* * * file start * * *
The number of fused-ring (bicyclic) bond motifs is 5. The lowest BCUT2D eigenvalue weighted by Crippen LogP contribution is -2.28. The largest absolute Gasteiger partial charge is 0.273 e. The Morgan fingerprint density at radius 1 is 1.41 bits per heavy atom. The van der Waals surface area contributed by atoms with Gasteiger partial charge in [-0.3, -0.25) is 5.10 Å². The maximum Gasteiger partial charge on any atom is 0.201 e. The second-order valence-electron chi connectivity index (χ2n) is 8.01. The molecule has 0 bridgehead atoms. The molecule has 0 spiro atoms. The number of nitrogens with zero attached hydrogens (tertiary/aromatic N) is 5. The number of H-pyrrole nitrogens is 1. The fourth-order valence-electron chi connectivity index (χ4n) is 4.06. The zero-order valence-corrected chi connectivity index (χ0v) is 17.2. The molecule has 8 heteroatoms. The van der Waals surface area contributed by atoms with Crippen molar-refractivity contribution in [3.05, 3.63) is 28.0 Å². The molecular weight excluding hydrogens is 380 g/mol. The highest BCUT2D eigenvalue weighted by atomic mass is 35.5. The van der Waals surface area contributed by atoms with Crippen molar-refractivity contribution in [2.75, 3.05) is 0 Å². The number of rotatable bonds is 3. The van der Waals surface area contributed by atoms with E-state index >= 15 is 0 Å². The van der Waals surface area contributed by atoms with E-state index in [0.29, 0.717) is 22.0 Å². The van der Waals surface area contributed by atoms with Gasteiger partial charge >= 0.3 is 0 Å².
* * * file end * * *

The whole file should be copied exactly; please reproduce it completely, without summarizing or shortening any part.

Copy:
The number of fused-ring (bicyclic) bond motifs is 5. The lowest BCUT2D eigenvalue weighted by Crippen LogP contribution is -2.28. The largest absolute Gasteiger partial charge is 0.273 e. The Morgan fingerprint density at radius 1 is 1.41 bits per heavy atom. The van der Waals surface area contributed by atoms with Gasteiger partial charge in [-0.3, -0.25) is 5.10 Å². The maximum Gasteiger partial charge on any atom is 0.201 e. The second-order valence-electron chi connectivity index (χ2n) is 8.01. The molecule has 0 bridgehead atoms. The molecule has 0 spiro atoms. The number of nitrogens with zero attached hydrogens (tertiary/aromatic N) is 5. The number of H-pyrrole nitrogens is 1. The fourth-order valence-electron chi connectivity index (χ4n) is 4.06. The zero-order valence-corrected chi connectivity index (χ0v) is 17.2. The molecule has 8 heteroatoms. The van der Waals surface area contributed by atoms with Crippen molar-refractivity contribution in [3.05, 3.63) is 28.0 Å². The molecular weight excluding hydrogens is 380 g/mol. The highest BCUT2D eigenvalue weighted by atomic mass is 35.5. The van der Waals surface area contributed by atoms with Crippen molar-refractivity contribution in [2.75, 3.05) is 0 Å². The number of rotatable bonds is 3. The van der Waals surface area contributed by atoms with E-state index >= 15 is 0 Å². The van der Waals surface area contributed by atoms with E-state index in [0.29, 0.717) is 22.0 Å². The van der Waals surface area contributed by atoms with Gasteiger partial charge >= 0.3 is 0 Å².